After reading this article, I was inspired to run some simulations at NASA's JPL Solar System Simulator to see Earth's and Mars' orbits from above.

From what I could visually determine (from the JPEG images), Mars is at opposition on July 26, but its perihelion is sometime around September.

When (and where in their orbits) is Mars brightest from Earth this year?


JPL HORIZONS gives these values for Mars as seen from Earth. r is the Sun-Mars distance in AU, delta is the Earth-Mars distance in AU, and S-O-T is the Sun-Earth-Mars angle in degrees. I added [] to indicate minimum or maximum values.

Date__(UT)__HR:MN   APmag         r     delta    S-O-T

2018-Jul-23 16:00   -2.75   1.40246   0.38911   172.30
2018-Jul-25 14:00   -2.77   1.40106   0.38730   173.27
2018-Jul-27 12:00  [-2.78]  1.39971   0.38600  [173.51]
2018-Jul-29 10:00  [-2.78]  1.39840   0.38522   172.94
2018-Jul-31 08:00   -2.77   1.39714  [0.38497]  171.73
2018-Aug-02 06:00   -2.75   1.39592   0.38523   170.11

2018-Sep-14 12:00   -1.74   1.38147   0.50640   128.93
2018-Sep-16 12:00   -1.69  [1.38144]  0.51602   127.49
2018-Sep-18 12:00   -1.64   1.38147   0.52588   126.08

Mars is at opposition on Jul 27, closest to Earth on Jul 31, and at perihelion on Sep 16. Mars is at peak brightness for several days between opposition and closest approach to Earth. A difference of 0.01 magnitude is imperceptible to the eye and smaller than the uncertainty of most ground-based CCD photometry. Albedo features and dust storms probably contribute at least that much variation in magnitude anyway.


The two main factors affecting the brightness of Mars are its distance from Earth, and the phase (ie how much of the planet is illuminated from the point of view of Earth. Both of these are optimal when Mars is at opposition.

Stellarium has Mars reaching maximum brightness on the 28th of July with a magnitude of -2.78, very close to opposition. The distance of Mars from the sun has only a secondary effect on the brightness.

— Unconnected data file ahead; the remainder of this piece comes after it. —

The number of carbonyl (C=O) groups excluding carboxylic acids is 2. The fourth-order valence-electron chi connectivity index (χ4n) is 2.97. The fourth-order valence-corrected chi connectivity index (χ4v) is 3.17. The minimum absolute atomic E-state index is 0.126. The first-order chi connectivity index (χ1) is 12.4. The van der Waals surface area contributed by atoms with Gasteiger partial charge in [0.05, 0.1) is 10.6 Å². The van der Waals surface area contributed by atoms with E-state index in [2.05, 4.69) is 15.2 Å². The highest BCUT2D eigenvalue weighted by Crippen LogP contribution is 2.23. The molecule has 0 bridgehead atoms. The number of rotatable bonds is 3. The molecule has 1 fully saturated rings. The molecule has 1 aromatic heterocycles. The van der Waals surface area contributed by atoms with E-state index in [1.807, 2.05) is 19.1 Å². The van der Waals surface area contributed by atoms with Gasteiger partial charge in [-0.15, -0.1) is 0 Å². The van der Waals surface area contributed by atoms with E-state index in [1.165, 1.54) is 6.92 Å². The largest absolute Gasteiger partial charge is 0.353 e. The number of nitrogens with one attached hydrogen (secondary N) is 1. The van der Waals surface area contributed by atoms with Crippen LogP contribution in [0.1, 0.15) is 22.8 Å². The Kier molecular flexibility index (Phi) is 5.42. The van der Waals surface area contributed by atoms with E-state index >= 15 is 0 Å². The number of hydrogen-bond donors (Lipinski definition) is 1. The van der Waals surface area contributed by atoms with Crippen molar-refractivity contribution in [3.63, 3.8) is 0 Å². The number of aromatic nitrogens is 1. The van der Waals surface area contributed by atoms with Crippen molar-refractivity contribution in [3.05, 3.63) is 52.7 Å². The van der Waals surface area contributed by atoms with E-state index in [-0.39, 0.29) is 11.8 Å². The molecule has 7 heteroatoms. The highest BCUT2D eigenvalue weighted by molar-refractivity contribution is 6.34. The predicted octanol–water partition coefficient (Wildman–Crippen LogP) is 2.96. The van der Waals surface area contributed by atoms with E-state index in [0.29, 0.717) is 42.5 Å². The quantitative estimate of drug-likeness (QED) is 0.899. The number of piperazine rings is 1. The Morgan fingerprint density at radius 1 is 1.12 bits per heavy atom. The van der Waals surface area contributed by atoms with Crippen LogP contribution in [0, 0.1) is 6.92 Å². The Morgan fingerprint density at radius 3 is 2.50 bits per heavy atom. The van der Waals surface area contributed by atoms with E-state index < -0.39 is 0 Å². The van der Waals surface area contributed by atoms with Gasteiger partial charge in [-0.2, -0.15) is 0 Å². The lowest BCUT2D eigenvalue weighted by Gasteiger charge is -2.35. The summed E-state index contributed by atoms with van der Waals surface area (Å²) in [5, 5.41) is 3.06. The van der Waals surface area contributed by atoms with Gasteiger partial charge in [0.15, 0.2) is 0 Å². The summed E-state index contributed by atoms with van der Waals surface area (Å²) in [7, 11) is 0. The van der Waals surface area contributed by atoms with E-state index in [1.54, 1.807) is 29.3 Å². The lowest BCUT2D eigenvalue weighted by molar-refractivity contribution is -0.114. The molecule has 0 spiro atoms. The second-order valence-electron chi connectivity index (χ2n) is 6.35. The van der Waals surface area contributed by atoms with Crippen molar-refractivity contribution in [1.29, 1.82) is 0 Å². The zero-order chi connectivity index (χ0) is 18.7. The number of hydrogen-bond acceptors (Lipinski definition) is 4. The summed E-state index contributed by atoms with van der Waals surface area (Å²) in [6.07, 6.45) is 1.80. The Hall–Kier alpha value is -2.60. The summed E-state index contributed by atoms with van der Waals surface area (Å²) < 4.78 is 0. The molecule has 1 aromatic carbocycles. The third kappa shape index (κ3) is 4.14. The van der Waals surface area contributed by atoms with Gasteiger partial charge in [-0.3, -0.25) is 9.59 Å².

On that date it will be close to the full moon, but low in the sky for Northern Hemisphere observers.


The key is in "as seen from Earth". Mars is illuminated by the Sun and the distance from the Sun varies only slightly. Therefore, it is always the same brightness. A photo of Mars through a telescope will always use the same exposure no matter how far it is from Earth. The planets do not behave like point sources of light. When Mars is twice as close, it fills 4 times the area in the sky. This exactly counters the inverse square spreading of the light from Mars. The same is true for all the planets. If they got brighter as they get closer, they would get brighter as YOU got closer. The Apollo astronauts would have boiled then vaporized as they approached the Moon. It is a common error. N. D. Tyson makes it with a truly dumb statement near the beginning of his Cosmos series. Something about the brightness of the Moon long ago when it was closer to the Earth. Think of how many people read that script and it still slipped by.

The brightness of an extended object as viewed, is not the same as the illumination it provides. If the Moon filled the sky, it would not look brighter. You would not have to wear welder's goggles to look at it. But the total amount of light reflected on the Earth would be much greater and more like the illumination on an overcast day (and there would never be a full Moon because the Earth would get in the way).

You can easily calculate a brightness compared to the Earth (or Moon) daylight brightness and the ratio of the squares of the distance from the Sun.

When you add that you want brightness as perceived from Earth, it depends on distance and phase. If you think of it as wanting to read by Mars light, it is "brighter" if it is closer and it is "brightest" at "full Mars" or opposition.

There is a gaggle of terms used in optics to describe various ways of describing brightness and intensity and illumination and they get very confusing.


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